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Athletics continue to take a Sauk Prairie High School alum across the world.

Rowing for the University of Wisconsin and the University of Cambridge has provided Luke Juckett with some memorable experiences, but Juckett’s latest venture — the RowZambezi Challenge — should be his most immersive experience yet.

Juckett, a 2008 Sauk Prairie graduate, is signed on as part of the RowZambezi Challenge, a two-week, 900-kilometer rowing trip down the Kafue River in Zambia this summer.

“It’s an adventure,” said Juckett, who is currently a bioinformatics analyst in Boston. “It’s a big event and I’m very excited.”

The primary goal of the expedition, which will run from July 22 until Aug. 2, is to address fresh water issues in Zambia. The trip will raise funds for Village Water, an organization that builds wells and provides additional sanitation solutions in rural Zambia, as well as for the Kafue River and Rowing Centre, a multi-purpose water management research and rowing facility. The 14-day trip will start in the Kafue National Park and end at the Kafue River and Rowing Centre, which is located on the Kafue River, south of the capital city of Lusaka.

RowZambezi will consist of three boats; the Red Boat, the Orange Boat and the Green Boat. Juckett’s Red Boat is known as the Boat Race Challenge Crew because it is made up of University of Cambridge and University of Oxford alumni. The Orange Boat is made up of a variety of individuals, while the Green Boat, “Team Africa”, consists of rowers from four African nations, including several Olympians.

The variety of participants is essential to the expedition, as one goal of the trip is to spread the sport of rowing. The group will stop for “learn how to row” days, while they will also conduct field research, study wildlife conservation and work to provide clean water. The expedition has partnered with the World Wildlife Foundation in order to research the Zambia River Basin ecosystem.

How he got here

Juckett’s path to Zambia started in high school, when he received a letter from the University of Wisconsin looking for potential collegiate rowers. A varsity hockey and football player, Juckett jumped at the opportunity and attended a tryout during his senior year at Sauk Prairie.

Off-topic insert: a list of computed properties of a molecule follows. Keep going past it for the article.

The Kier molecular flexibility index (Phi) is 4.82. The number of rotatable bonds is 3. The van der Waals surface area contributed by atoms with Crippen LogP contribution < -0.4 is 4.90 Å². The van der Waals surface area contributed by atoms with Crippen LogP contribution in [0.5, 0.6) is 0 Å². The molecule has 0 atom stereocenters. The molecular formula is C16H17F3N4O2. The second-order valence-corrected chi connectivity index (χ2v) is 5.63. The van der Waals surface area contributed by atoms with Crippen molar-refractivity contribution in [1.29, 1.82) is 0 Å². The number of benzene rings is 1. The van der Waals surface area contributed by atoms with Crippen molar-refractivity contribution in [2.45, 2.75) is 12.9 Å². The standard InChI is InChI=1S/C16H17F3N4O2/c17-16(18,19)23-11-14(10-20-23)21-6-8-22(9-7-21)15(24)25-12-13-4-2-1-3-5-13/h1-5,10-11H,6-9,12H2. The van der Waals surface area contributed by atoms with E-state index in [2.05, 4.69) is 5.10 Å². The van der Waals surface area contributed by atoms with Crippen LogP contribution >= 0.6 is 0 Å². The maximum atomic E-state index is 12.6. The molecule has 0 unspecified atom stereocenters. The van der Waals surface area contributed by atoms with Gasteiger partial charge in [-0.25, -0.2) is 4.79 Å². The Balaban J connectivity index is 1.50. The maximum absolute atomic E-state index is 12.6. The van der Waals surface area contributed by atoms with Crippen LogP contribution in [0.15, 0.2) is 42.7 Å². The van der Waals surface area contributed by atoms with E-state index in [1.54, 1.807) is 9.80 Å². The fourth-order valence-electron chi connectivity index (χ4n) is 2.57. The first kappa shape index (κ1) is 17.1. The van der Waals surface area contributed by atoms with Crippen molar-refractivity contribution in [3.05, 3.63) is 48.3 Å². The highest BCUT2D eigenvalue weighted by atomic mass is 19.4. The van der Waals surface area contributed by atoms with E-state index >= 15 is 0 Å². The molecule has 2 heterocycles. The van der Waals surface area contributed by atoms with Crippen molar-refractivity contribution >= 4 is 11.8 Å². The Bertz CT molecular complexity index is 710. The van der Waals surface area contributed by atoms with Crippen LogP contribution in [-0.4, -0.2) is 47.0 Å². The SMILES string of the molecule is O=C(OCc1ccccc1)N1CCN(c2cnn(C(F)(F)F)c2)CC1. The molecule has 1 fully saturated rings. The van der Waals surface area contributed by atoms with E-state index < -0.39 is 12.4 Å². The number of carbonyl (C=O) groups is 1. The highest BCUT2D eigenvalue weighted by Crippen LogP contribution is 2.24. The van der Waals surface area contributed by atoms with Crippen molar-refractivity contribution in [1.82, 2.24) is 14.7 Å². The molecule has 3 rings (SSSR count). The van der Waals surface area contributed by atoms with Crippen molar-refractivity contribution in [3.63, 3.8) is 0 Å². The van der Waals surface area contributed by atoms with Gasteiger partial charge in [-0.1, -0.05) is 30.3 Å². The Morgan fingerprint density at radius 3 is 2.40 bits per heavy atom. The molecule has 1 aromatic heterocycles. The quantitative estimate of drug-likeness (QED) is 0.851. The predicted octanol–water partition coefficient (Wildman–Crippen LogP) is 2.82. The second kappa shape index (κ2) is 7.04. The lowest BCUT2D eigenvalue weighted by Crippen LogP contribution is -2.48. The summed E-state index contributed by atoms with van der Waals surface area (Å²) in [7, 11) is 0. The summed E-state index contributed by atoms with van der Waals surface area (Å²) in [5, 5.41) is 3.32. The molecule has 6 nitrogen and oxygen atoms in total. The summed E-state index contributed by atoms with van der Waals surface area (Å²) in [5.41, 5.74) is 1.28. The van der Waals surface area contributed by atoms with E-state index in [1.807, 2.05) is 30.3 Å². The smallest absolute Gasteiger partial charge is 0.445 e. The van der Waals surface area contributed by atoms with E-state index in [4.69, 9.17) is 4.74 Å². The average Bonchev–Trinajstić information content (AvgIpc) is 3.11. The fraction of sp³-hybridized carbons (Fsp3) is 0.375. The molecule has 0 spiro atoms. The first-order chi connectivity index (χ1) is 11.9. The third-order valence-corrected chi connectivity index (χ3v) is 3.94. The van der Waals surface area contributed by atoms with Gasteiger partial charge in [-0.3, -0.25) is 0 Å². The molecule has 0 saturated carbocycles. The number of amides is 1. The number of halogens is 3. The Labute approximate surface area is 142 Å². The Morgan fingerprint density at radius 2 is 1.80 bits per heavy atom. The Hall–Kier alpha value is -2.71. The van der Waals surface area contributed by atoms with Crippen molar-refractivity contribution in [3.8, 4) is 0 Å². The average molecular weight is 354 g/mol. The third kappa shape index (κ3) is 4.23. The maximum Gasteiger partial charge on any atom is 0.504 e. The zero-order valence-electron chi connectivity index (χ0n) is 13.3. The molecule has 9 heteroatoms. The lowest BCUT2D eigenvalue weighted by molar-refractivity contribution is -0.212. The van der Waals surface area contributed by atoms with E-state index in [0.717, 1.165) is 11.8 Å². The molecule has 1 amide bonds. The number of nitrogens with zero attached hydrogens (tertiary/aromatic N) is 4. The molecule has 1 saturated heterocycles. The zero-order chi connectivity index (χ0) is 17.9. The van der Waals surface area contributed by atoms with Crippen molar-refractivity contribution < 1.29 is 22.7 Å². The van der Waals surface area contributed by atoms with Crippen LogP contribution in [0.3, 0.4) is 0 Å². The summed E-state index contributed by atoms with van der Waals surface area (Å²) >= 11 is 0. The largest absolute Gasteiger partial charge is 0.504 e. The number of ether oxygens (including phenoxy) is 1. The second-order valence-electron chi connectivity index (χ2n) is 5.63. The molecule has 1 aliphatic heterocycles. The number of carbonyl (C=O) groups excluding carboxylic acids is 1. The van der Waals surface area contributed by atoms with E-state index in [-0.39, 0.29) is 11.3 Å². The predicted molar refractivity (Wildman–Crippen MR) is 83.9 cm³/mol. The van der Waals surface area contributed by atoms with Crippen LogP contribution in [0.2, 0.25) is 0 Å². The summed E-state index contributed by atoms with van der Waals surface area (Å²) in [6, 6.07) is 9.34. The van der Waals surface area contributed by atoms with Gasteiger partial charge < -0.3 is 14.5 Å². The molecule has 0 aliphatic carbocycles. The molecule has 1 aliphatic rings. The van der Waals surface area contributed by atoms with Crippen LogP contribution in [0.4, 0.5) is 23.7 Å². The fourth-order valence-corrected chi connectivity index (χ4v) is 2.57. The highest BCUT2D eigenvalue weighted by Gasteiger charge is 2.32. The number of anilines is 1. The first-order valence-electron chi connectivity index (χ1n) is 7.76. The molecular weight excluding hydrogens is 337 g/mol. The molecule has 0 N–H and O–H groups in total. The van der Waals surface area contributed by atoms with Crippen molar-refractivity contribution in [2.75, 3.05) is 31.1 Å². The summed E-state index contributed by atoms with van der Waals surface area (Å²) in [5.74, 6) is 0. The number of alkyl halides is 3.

“Fortunately it’s a sport where you don’t need a terrible amount of experience, so I went down and checked it out.” Juckett said. “I grew up in Wisconsin and my dream was to compete as a Badger. That was my window, so I jumped on it.”

Juckett attended a weeklong rowing camp prior to his freshman year in Madison and eventually competed on the freshman crew during the 2008-09 school year before spending the next three years with the varsity crew. Juckett and the Badgers took third in the Eastern Athletic Rowing Conference in 2011 and 2012, while finishing fourth nationally in 2011.

Juckett graduated from the UW in 2013 with a degree in biomedical engineering. Graduate school awaited, and so did an opportunity to continue rowing.

“It’s a love/hate sport,” Juckett said. “It’s a tough sport, absolutely brutal, but I was good at it. And you enjoy things you’re good at and you roll with it.”

Juckett headed to England and enrolled at the University of Cambridge, one of the premier rowing programs in the world. The Oxford-Cambridge Boat Race is the highlight of the rowing calendar and is the second-oldest collegiate sporting event in the world, dating back to 1829. The Boat Race pits Oxford and Cambridge against each other in a race down the River Thames in London. Juckett’s Cambridge team lost in 2014 and 2015 before winning in 2016, Juckett’s final race.

“Racing in front of 250,000 spectators was wild,” Juckett said, noting that rowing is a premier sport in the UK. “It’s hard to describe.”

Giving back through sport

When Juckett originally tried out for the University of Wisconsin rowing team he was “just hoping to make the team and get through freshman year.”

Ten years later, rowing is still making a huge impact on his life. That life-altering impact has encouraged him to give back. Interested individuals can support the RowZambezi Expedition by donating at

“The sport has provided us with a whole lot of opportunities to go all over the world and race on beautiful rivers, so it’s an opportunity for us to give back,” Juckett said of what motivates him and his crew members to participate in RowZambezi. “The rowing community is a great deal smaller than many sports groups, but with the right project and motivation, we can still make a tremendous impact. ... I am pursuing this opportunity to facilitate happy and healthy lives for the people in the villages of Africa.”

Follow Brock Fritz on Twitter @BrockFritz

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